If you have more fresh produce than you can eat or give away before spoiling, consider freezing it to enjoy later. Frozen fruits like strawberries, bananas, blueberries and peaches can be turned into smoothies or made into pie filling. Thawed vegetables can be cooked and used as side dishes or main ingredients in recipes, and savory herbs like basil can be chopped and frozen with a little olive oil into ice cubes. Many common vegetables, including green beans, peas, carrots, broccoli and asparagus, require blanching before freezing. To learn how to blanch and freeze specific vegetables, check out food preservation information provided by the University of Missouri Extension.
- Preserve for longer shelf life
Besides freezing, you can preserve extra fruits and vegetables by canning or dehydrating. Not only do these preservation methods cut down on waste and grocery expenses, but they also provide more ways to enjoy food. Extra cucumbers can be pickled and a surplus of berries can be turned into jams and jellies. Bananas and apples can be dried into chips and combined with nuts and raisins for a healthy snack. Check local state extension offices for available canning and food preservation classes.
- Create compost for gardening
Transform food scraps like potato peelings, melon rinds, corncobs and stale bread slices into soil by composting them. Compost can improve the quality of garden soil and recycle nutrients that would otherwise end up in the trash. There are different composting techniques, including hot composting, cold composting and vermicomposting with worms. For information on composting, check the Mid-America Regional Council http://www.recyclespot.org/Recycle-More/Compost-Yard-Waste.aspx for a list of items that can be safely placed in compost.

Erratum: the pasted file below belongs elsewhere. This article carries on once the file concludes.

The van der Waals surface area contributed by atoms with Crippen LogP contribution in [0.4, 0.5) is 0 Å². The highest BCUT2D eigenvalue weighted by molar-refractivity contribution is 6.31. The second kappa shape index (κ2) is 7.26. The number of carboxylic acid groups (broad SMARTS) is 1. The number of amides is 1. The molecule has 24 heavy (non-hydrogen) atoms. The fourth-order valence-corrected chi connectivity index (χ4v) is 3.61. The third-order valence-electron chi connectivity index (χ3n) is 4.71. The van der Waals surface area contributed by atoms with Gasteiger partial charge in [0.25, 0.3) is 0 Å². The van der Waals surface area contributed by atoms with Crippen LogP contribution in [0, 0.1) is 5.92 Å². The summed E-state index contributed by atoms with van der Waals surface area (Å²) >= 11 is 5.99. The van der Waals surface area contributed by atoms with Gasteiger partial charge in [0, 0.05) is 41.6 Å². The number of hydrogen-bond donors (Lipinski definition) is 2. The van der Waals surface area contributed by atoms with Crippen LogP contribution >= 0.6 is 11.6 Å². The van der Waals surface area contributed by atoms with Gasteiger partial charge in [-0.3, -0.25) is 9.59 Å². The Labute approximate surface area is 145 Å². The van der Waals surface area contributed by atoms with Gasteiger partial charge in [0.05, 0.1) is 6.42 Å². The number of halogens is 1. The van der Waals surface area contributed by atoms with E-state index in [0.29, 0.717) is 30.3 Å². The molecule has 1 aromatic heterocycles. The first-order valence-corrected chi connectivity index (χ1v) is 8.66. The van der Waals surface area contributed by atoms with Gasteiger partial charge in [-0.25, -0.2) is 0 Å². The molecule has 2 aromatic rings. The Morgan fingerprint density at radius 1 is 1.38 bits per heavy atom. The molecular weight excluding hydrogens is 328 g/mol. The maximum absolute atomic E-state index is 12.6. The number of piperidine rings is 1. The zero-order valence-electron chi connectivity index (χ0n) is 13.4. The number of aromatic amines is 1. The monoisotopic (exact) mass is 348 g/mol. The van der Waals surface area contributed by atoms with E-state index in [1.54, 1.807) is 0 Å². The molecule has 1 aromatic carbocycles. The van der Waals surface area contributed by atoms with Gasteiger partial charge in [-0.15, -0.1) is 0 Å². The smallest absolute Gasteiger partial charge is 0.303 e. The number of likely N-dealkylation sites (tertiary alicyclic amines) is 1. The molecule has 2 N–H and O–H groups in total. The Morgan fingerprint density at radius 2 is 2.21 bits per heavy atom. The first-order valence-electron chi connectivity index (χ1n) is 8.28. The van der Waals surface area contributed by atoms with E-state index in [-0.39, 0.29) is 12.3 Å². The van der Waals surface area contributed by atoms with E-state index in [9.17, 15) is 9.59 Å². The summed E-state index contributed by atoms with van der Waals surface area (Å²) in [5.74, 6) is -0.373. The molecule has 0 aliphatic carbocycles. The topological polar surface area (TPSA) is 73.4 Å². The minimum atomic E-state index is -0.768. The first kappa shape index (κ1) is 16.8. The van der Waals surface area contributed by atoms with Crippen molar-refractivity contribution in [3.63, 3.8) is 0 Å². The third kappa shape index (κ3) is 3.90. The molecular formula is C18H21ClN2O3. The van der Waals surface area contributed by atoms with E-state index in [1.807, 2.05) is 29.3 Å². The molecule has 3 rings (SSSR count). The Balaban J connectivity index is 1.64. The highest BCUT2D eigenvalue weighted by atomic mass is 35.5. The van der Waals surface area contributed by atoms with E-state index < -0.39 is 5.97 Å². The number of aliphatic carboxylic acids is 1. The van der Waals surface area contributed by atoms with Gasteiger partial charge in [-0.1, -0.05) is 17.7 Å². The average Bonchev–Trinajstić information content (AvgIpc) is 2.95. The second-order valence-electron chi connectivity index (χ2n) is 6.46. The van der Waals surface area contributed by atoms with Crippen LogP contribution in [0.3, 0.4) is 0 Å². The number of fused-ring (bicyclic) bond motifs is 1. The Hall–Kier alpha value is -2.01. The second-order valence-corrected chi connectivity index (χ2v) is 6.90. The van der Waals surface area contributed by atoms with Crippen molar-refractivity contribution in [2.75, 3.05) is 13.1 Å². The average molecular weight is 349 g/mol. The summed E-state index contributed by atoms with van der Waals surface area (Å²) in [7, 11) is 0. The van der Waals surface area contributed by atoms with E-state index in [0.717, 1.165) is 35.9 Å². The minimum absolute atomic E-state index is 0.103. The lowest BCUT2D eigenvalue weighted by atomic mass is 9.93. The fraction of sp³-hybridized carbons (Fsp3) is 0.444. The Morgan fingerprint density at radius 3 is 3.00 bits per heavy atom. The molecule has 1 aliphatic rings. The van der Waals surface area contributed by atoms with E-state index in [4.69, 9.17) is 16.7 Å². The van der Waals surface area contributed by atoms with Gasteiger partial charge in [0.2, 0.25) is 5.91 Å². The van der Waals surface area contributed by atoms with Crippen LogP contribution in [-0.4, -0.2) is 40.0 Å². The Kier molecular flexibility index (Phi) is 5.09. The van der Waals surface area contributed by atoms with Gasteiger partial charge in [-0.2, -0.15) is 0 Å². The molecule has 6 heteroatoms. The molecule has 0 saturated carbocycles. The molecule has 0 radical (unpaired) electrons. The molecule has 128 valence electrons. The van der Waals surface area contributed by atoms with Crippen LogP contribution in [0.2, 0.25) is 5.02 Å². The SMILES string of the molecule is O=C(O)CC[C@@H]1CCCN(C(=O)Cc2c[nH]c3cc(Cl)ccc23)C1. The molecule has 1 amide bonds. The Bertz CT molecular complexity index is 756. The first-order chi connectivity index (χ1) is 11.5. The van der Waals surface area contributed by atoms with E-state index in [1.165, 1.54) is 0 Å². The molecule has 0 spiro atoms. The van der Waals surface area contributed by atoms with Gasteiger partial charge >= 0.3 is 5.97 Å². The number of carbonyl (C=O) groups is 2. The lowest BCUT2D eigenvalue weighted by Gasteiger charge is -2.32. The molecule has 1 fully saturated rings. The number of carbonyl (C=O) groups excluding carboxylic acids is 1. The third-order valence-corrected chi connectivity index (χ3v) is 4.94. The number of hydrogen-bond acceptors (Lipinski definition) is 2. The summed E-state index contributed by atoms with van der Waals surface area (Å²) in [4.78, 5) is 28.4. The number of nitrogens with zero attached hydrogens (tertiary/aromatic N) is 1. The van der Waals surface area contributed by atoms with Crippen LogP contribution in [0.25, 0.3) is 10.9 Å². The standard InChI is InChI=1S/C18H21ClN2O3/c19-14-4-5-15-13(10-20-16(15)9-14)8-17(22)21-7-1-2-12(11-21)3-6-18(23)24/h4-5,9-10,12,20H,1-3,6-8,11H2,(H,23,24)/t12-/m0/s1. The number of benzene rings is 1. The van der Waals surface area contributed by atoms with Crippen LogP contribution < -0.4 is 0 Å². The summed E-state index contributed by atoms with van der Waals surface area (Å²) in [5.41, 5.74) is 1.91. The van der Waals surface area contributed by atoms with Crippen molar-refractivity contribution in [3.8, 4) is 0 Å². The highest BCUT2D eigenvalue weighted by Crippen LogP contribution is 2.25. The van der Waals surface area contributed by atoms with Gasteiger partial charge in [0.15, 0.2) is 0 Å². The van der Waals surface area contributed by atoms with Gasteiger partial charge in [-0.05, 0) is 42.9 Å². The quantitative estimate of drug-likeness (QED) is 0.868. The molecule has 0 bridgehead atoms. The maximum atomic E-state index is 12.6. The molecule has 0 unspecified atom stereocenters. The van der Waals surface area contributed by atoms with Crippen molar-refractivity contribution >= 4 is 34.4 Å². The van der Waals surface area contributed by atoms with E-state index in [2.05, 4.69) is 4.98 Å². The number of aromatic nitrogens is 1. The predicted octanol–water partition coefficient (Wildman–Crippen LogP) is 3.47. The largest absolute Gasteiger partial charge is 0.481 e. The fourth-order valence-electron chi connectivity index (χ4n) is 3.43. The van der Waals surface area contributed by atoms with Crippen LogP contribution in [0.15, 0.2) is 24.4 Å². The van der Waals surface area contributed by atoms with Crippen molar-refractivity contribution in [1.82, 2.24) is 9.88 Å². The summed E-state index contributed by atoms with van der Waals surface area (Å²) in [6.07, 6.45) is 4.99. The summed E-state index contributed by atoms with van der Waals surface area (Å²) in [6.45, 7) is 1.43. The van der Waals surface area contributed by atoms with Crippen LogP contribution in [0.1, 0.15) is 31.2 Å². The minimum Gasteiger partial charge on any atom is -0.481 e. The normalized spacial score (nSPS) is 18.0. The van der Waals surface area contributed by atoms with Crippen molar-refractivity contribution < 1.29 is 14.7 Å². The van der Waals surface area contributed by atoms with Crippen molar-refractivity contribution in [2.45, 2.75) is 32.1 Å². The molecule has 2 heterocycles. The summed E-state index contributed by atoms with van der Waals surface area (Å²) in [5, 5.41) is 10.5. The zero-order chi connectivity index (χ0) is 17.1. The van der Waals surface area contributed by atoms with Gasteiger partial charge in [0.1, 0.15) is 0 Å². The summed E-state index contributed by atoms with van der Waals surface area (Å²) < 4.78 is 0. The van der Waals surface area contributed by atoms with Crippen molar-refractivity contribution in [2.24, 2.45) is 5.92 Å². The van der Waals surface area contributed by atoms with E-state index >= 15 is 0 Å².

Missouri Organic Recycling has an award-winning Food Residuals Environment Diversion program that keeps 32 million pounds of food waste out of landfills each year. That’s enough to cover 15 football fields at one-foot deep. Missouri Organic transforms yard and food waste into its Nature Wise Compost that consumers can purchase for their gardens. Missouri Organic is located at 7700 E. US Highway 40, Kansas City, MO. Or visit Missouri Organic Recycling for more information.
- Donate extra food
Help feed the hungry by donating extra nonperishable food items like cereal and canned vegetables to food pantries. Food collection bins for organizations like Harvesters can often be found inside local grocery stores. Encourage local businesses, organizations and schools to donate prepared, unserved food to Harvesters’ Food Rescue program.
Properly prepared, stored leftovers from an event can also be donated to several organizations with food kitchens.
Contact these organizations in advance for each organization’s individual food donation guidelines:
- Volunteer to Glean
Take action to reduce food waste and help feed people in need by volunteering to glean a farmer’s field of leftover produce. After the Harvest (link https://aftertheharvestkc.org/) recruits volunteers during harvest season to help glean fields of everything from zucchini to watermelon and donates the produce to the hungry through Harvesters and other organizations. To volunteer, contact Sandy Vivian at email@example.com or 816-921-1903., or visit After the Harvest. The Society of St. Andrew gleans fields in several states across the country. For more information, visit End Hunger or call Marian Kelly, 800-333-4597.
- Feed the farm animals
Talk to local farmers about donating extra food for their animals’ feed. Food that is expired, stale or stored improperly that may be unfit for people may sometimes be safe for farm animals including horses, pigs, cows and chickens. Some farmers may even offer you fresh, local foods like eggs and milk as an exchange.
Photo: U.S. Department of Agriculture